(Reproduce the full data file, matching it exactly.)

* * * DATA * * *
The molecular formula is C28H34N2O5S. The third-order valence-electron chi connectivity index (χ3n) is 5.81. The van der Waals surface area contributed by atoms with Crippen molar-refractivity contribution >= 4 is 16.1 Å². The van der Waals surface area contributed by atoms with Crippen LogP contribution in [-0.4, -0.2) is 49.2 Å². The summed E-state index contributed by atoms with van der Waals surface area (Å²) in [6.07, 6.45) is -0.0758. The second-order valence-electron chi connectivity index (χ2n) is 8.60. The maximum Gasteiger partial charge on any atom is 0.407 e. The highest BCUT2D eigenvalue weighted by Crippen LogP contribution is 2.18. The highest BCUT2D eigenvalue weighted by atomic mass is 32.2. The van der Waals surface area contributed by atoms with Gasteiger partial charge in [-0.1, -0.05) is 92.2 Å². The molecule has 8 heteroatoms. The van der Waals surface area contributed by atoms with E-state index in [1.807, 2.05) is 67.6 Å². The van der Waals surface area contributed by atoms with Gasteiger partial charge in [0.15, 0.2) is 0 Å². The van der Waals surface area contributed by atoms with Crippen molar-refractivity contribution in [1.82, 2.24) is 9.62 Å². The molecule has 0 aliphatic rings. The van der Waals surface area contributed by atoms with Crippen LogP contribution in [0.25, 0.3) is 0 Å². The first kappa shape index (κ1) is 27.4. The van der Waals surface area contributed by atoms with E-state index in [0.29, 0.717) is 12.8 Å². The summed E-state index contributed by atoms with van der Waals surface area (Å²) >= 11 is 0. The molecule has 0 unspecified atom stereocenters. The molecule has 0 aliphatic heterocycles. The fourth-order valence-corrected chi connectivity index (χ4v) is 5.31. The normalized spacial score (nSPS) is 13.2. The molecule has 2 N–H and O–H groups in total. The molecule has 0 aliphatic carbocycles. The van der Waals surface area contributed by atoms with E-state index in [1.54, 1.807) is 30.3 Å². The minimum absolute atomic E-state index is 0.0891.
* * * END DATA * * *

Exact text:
The molecular formula is C28H34N2O5S. The third-order valence-electron chi connectivity index (χ3n) is 5.81. The van der Waals surface area contributed by atoms with Crippen molar-refractivity contribution >= 4 is 16.1 Å². The van der Waals surface area contributed by atoms with Crippen LogP contribution in [-0.4, -0.2) is 49.2 Å². The summed E-state index contributed by atoms with van der Waals surface area (Å²) in [6.07, 6.45) is -0.0758. The second-order valence-electron chi connectivity index (χ2n) is 8.60. The maximum Gasteiger partial charge on any atom is 0.407 e. The highest BCUT2D eigenvalue weighted by Crippen LogP contribution is 2.18. The highest BCUT2D eigenvalue weighted by atomic mass is 32.2. The van der Waals surface area contributed by atoms with Gasteiger partial charge in [-0.1, -0.05) is 92.2 Å². The molecule has 8 heteroatoms. The van der Waals surface area contributed by atoms with E-state index in [1.807, 2.05) is 67.6 Å². The van der Waals surface area contributed by atoms with Gasteiger partial charge in [0.15, 0.2) is 0 Å². The van der Waals surface area contributed by atoms with Crippen molar-refractivity contribution in [1.82, 2.24) is 9.62 Å². The molecule has 0 aliphatic rings. The van der Waals surface area contributed by atoms with Crippen LogP contribution in [0.25, 0.3) is 0 Å². The first kappa shape index (κ1) is 27.4. The van der Waals surface area contributed by atoms with E-state index in [0.29, 0.717) is 12.8 Å². The summed E-state index contributed by atoms with van der Waals surface area (Å²) >= 11 is 0. The molecule has 0 unspecified atom stereocenters. The molecule has 0 aliphatic heterocycles. The fourth-order valence-corrected chi connectivity index (χ4v) is 5.31. The normalized spacial score (nSPS) is 13.2. The molecule has 2 N–H and O–H groups in total. The molecule has 0 aliphatic carbocycles. The van der Waals surface area contributed by atoms with E-state index in [1.54, 1.807) is 30.3 Å². The minimum absolute atomic E-state index is 0.0891.